- Any ground meat should be used within one to two days of purchase, and cuts of beef within three to five days.
- Beef that has gone bad will develop a slimy or sticky texture and smell bad or “off.”
- If beef develops a grayish colour, that doesn’t necessarily mean it has gone bad.
- Don’t taste meat to determine if it’s safe to eat or not. Call the USDA’s hotline.
- Visit INSIDER’s homepage for more stories.
Americans eat about 24.8 billion pounds of beef every year. It’s a staple of refrigerators and freezers across the world, but many people have a hard time determining if their meat has gone bad.
Argyris Magoulas, a specialist at the USDA’s Food Safety and Inspection Service, spoke to INSIDER about when beef is safe to eat and when it should be thrown away.
Here are three ways to tell if your beef is expired.
It’s been in your refrigerator too long
The USDA recommends that any ground meat should be used within one to two days of purchase, and cuts of beef within three-to-five days.
“You really don’t want to wait until it smells or shows signs of spoilage to discard it,” Magoulas said. “You want to go by recommended storage times.”
There’s no limit to how long meat can be safely kept in the freezer, where it’s too cold for bacteria to develop. But meat that has been frozen for a long time tends to dry out. Magoulas recommends keeping steaks for no longer than 6 to 12 months for the best quality.
The texture and smell seem “off”
If the beef is sticky, slimy, tacky, or smells bad, toss it.
“If you leave ground beef in the refrigerator, eventually it will start to spoil after so many days,” Magoulas said. “Typically with meats, they will be sticky, slimy, and have off or foul odours.”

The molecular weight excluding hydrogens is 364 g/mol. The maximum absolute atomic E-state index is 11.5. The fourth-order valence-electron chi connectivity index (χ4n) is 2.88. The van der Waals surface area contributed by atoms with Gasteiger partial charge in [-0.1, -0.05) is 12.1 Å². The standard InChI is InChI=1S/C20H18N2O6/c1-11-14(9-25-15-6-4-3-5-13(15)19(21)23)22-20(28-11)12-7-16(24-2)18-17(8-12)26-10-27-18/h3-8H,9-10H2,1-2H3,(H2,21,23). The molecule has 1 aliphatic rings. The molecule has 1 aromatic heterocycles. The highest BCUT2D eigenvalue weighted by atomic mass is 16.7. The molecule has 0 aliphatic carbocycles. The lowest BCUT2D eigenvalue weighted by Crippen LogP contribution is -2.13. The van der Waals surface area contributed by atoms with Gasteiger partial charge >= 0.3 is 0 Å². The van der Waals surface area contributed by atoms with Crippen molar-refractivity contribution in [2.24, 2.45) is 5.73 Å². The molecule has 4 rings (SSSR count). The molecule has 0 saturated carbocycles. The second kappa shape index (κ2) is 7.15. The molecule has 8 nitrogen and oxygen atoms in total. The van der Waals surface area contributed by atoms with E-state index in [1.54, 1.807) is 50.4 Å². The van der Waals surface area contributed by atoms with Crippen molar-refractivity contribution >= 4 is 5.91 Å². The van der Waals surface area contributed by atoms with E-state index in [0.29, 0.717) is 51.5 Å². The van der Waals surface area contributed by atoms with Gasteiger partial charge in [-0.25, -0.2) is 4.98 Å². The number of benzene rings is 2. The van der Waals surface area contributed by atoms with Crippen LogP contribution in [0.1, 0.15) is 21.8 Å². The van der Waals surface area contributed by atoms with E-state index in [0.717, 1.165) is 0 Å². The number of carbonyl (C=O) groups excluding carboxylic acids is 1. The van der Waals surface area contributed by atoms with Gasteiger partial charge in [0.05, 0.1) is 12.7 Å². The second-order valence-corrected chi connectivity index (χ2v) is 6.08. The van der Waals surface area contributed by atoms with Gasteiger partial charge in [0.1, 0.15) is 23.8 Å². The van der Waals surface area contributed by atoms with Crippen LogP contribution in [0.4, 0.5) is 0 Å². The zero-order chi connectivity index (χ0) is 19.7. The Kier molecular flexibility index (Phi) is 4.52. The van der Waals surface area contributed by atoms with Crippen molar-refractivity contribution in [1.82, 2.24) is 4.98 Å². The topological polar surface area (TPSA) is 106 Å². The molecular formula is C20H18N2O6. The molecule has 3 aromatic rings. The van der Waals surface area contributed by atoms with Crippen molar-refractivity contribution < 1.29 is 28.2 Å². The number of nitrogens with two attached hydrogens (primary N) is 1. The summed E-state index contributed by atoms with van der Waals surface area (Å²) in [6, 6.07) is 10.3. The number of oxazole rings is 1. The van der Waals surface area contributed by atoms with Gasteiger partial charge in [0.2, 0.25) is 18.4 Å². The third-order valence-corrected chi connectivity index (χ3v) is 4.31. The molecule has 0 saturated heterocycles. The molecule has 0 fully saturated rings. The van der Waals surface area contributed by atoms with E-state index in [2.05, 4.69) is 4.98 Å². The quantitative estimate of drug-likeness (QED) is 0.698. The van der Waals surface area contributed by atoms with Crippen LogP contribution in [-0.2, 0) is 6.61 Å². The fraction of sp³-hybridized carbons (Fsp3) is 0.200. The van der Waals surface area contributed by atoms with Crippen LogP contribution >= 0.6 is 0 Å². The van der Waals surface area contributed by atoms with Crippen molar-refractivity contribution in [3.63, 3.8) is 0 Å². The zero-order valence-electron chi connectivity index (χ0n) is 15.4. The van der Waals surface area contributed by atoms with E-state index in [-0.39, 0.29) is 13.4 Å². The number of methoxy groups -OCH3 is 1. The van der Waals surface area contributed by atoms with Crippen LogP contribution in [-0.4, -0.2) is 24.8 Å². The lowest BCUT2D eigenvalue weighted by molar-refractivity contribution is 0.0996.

A grayish colour doesn’t necessarily mean that beef has gone bad, but it’s worth a second look
Beef can sometimes develop a brown colour due to metmyoglobin, a chemical reaction that occurs when the myoglobin in meat is exposed to oxygen. Freezing meat can also change its appearance. As long as the change in colour isn’t accompanied by other signs of spoilage, it should be fine.
“It’s not unusual to see that off colour,” Magoulas said. “The colour of meat sometimes changes. If it doesn’t smell or have stickiness and was bought by the ‘sell by’ date, it should be ok. If it’s smelling and sticky, then you don’t want it.”
If you’re still not sure, better safe than sorry
Concerned carnivores can get more detailed guidance from the USDA’s toll-free Meat and Poultry Hotline at 1-888-MPHotline (1-888-674-6854), available on weekdays from 10 a.m. to 6 p.m. ET. There’s also a wealth of online resources available 24 hours a day.
Magoulas urges people with questions about their meat to make use of the USDA’s expertise instead of tasting something that you think might be spoiled and risking food poisoning.
“Never taste to determine safety,” he said. “Call us.”
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